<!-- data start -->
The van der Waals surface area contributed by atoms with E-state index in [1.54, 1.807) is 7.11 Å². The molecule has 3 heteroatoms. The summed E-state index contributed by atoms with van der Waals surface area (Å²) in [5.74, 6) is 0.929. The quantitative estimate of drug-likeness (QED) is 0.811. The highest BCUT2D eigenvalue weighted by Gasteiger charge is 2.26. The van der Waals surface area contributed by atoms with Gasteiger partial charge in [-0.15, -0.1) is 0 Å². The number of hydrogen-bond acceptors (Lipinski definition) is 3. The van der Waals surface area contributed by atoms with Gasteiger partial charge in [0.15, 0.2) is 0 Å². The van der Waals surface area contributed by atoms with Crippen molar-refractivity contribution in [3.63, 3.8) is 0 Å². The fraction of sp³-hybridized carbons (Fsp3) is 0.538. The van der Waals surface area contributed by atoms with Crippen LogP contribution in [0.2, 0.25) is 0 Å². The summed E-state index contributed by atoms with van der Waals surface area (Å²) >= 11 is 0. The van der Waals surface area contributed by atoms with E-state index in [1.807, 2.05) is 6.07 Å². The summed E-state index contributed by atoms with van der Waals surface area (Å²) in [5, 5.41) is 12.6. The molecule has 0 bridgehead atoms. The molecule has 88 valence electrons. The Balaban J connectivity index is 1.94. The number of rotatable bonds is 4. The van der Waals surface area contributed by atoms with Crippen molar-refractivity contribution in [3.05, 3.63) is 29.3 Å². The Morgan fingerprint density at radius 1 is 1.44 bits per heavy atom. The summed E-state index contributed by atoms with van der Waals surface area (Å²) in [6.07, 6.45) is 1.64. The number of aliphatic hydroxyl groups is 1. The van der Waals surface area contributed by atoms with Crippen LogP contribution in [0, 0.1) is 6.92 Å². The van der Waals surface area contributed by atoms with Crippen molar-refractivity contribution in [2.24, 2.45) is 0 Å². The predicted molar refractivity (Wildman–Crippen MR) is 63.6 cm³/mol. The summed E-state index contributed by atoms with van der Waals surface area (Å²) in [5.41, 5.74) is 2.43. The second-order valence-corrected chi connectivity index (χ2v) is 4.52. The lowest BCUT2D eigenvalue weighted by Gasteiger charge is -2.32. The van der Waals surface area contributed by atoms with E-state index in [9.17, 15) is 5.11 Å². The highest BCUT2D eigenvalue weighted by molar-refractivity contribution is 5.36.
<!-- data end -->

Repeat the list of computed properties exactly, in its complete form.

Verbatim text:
The van der Waals surface area contributed by atoms with E-state index in [1.54, 1.807) is 7.11 Å². The molecule has 3 heteroatoms. The summed E-state index contributed by atoms with van der Waals surface area (Å²) in [5.74, 6) is 0.929. The quantitative estimate of drug-likeness (QED) is 0.811. The highest BCUT2D eigenvalue weighted by Gasteiger charge is 2.26. The van der Waals surface area contributed by atoms with Gasteiger partial charge in [-0.15, -0.1) is 0 Å². The number of hydrogen-bond acceptors (Lipinski definition) is 3. The van der Waals surface area contributed by atoms with Gasteiger partial charge in [0.15, 0.2) is 0 Å². The van der Waals surface area contributed by atoms with Crippen molar-refractivity contribution in [3.63, 3.8) is 0 Å². The fraction of sp³-hybridized carbons (Fsp3) is 0.538. The van der Waals surface area contributed by atoms with Crippen LogP contribution in [0.2, 0.25) is 0 Å². The summed E-state index contributed by atoms with van der Waals surface area (Å²) >= 11 is 0. The van der Waals surface area contributed by atoms with E-state index in [1.807, 2.05) is 6.07 Å². The summed E-state index contributed by atoms with van der Waals surface area (Å²) in [5, 5.41) is 12.6. The molecule has 0 bridgehead atoms. The molecule has 88 valence electrons. The Balaban J connectivity index is 1.94. The number of rotatable bonds is 4. The van der Waals surface area contributed by atoms with Crippen molar-refractivity contribution in [3.05, 3.63) is 29.3 Å². The Morgan fingerprint density at radius 1 is 1.44 bits per heavy atom. The summed E-state index contributed by atoms with van der Waals surface area (Å²) in [6.07, 6.45) is 1.64. The number of aliphatic hydroxyl groups is 1. The van der Waals surface area contributed by atoms with Crippen LogP contribution in [0, 0.1) is 6.92 Å². The van der Waals surface area contributed by atoms with Crippen molar-refractivity contribution in [2.24, 2.45) is 0 Å². The predicted molar refractivity (Wildman–Crippen MR) is 63.6 cm³/mol. The summed E-state index contributed by atoms with van der Waals surface area (Å²) in [5.41, 5.74) is 2.43. The second-order valence-corrected chi connectivity index (χ2v) is 4.52. The lowest BCUT2D eigenvalue weighted by Gasteiger charge is -2.32. The van der Waals surface area contributed by atoms with E-state index in [9.17, 15) is 5.11 Å². The highest BCUT2D eigenvalue weighted by molar-refractivity contribution is 5.36.